As Michael Boodro (former Editor in chief of Elle Decor, of all places) says in this article from the New York Times, “Your eye does get bored. Twenty years ago, when midcentury was first being discovered, you could do a straight interior, and that was exciting. People want to go beyond the expected.”
Twenty years, people. There are really only a few things with that much staying power. Maybe Michael Jackson. And reggae. But it’s time for this overdone style statement to be over! RIP Mid Century Modern.
I don’t know about you, but the comfort level of MCM seems to be greatly over exaggerated. I see these little square dining chairs or low seated living room furniture with 1.5 inches of foam and I fail to feel the urge to snuggle up and watch a movie.
Give me a dated 1980’s rolled arm sofa over a 1960’s Danish nightmare any day!
Likewise, I feel the itchy mohair of many Mid Century Sofas to be less than ideal, which brings me to my next point…
Plywood, plastic, mohair, vinyl, fake wood! Tell me again why I should buy this thing for well over $1000? I guess the one thing that makes MCM attractive is that is generally not as heavy as fine furniture…?
I just don’t like conformity that much. The ubiquitousness and popularity of MCM just makes me uncomfortable.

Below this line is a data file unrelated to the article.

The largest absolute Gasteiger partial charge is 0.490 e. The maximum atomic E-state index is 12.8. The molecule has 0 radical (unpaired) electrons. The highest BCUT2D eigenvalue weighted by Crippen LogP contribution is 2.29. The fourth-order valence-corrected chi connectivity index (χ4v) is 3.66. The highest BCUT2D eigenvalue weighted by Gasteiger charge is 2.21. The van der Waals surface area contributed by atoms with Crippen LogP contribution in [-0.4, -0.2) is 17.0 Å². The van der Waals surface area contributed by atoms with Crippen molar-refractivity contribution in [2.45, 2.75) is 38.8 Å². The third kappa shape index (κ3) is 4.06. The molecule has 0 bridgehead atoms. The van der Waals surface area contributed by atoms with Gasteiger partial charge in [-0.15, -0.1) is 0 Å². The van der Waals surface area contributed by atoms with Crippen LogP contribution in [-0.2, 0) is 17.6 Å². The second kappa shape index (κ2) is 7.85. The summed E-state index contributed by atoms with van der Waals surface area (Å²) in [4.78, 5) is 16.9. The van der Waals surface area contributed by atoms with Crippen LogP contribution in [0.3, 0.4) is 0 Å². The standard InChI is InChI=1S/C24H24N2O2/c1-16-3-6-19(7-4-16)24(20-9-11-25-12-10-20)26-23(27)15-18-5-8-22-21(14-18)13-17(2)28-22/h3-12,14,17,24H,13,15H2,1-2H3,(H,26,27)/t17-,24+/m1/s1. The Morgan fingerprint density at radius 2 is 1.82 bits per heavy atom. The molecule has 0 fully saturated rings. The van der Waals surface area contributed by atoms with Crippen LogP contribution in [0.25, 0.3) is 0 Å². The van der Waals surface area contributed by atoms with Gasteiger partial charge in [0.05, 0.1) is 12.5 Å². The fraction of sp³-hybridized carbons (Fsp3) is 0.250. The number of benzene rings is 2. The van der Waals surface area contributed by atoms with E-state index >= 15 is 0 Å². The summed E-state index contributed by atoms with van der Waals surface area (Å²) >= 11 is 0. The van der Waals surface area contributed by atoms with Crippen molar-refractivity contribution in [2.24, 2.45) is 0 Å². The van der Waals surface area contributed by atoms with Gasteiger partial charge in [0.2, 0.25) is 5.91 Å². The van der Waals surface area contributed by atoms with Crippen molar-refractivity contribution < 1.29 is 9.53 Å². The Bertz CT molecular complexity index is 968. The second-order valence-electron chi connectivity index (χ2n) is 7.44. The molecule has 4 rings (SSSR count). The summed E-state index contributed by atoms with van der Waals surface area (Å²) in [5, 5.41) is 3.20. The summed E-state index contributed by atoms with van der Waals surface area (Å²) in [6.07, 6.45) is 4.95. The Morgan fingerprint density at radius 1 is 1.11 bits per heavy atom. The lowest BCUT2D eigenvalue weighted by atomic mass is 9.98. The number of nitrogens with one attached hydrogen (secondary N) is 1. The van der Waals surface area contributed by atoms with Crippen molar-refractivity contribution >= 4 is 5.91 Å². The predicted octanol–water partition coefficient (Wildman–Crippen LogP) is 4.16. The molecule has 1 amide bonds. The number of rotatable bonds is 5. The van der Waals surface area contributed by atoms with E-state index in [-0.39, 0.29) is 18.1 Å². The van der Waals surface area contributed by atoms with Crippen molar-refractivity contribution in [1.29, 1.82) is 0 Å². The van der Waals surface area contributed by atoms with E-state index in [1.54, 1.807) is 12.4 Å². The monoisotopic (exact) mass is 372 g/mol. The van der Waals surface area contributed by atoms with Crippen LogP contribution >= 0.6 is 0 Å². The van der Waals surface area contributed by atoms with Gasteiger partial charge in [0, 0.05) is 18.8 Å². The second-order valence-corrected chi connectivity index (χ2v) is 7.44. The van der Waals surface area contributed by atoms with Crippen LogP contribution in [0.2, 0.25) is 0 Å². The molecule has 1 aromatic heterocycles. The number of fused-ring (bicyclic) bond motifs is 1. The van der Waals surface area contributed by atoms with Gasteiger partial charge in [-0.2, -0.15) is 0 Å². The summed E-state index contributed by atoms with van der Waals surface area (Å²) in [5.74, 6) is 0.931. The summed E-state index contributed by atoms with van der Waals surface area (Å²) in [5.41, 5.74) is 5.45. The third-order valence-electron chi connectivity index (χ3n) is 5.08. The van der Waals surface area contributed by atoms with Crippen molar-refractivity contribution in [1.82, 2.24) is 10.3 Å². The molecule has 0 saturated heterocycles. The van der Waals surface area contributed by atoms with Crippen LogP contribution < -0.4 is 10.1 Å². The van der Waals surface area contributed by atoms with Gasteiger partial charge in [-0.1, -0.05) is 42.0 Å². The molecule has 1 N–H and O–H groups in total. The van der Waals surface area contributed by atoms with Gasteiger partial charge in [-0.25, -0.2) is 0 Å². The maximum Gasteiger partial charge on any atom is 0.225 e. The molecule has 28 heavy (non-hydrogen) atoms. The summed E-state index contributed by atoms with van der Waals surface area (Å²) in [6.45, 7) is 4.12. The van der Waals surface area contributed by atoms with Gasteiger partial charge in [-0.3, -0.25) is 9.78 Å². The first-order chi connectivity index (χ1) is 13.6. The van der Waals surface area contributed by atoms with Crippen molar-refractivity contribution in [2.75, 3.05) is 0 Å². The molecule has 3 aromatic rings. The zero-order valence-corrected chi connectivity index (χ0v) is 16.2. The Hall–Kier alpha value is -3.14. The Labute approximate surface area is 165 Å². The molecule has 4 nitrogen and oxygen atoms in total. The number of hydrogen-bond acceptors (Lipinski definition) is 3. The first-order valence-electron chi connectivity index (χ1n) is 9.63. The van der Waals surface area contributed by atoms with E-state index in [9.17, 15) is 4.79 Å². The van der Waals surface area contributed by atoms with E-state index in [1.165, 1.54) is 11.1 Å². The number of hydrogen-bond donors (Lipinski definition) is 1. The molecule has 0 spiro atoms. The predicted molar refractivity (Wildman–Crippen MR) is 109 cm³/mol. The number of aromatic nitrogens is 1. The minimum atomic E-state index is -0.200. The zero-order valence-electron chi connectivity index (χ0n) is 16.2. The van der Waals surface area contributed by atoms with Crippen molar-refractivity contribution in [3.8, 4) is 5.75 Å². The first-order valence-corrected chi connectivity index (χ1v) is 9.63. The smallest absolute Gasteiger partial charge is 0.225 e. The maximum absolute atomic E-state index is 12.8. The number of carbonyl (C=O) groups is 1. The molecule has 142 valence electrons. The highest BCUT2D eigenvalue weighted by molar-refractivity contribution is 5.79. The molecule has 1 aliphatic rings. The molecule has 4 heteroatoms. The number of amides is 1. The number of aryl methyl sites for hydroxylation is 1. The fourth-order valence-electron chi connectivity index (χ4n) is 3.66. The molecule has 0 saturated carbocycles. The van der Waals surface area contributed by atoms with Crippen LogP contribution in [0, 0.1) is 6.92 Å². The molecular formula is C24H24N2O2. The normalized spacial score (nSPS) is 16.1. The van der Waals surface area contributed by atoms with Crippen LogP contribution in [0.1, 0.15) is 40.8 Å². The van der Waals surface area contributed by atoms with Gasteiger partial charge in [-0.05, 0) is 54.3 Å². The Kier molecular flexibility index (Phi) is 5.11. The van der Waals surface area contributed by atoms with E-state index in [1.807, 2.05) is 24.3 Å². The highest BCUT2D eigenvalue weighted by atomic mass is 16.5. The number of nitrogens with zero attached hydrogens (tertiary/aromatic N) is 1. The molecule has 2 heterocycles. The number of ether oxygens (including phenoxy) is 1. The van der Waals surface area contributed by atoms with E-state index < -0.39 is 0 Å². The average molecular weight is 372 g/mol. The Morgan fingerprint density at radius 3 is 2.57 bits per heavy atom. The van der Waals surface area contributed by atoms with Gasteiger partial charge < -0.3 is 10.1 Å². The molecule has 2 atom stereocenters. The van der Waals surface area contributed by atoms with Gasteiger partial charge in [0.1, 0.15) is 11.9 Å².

I hear people say it all the time. “It’s just so versatile. You can put it anywhere and with everything.” This makes me say, “What the…?”
I get that some people find it “surprising” and “fresh” to “juxtapose” their Victorian house with “Mid Century Pieces” (sorry, that was a lot of air quotes!) but I frankly fail to see the design versatility. To me, a piece of Mid Century Modern sticks out like a sore thumb in nearly every setting.
Minimalism requires way too much purging and editing for me. I like to put all my pretty things around so that I feel life has a reason for living and that reason isn’t some sort of cruel joke. Sorry, minimalists. I don’t get it.
After all, this isn’t Moscow (yet), and I want some variety of color, rich patterns and glamorous accessories! (The layered Traditional look calls to me in a much deeper way.)
Sorry snowflakes (aka Millenials)! This one is a tough one. I feel that our generation could be the most susceptible to marketing schemes. And to me, Mid Century Modern Furniture is like the Emperor’s New Clothes. In many ways, furniture stores and online conglomerates (Wayfair, West Elm, etc) found a gullible market in order to further their agenda of selling cheap low-quality furniture for high prices.
Plus, they figure, we can screw a peg leg into a piece of sawdust (as long as it’s pre-drilled) after all those years of our pricey educations.
Furthermore, since we have no money or job prospects, living four to an apartment until our late 30’s seems like a great time to introduce this lightweight and small apartment-sized furniture to the masses. Dare I say, Ikea?
So that’s my little rant about Mid Century Modern Furniture!
What are your thoughts on this design trend? I would love to know whether you agree that it’s time for MCM to die or whether this truly is a classic here to stay!
Thanks for reading!
Head Creative Director of Bohemian’s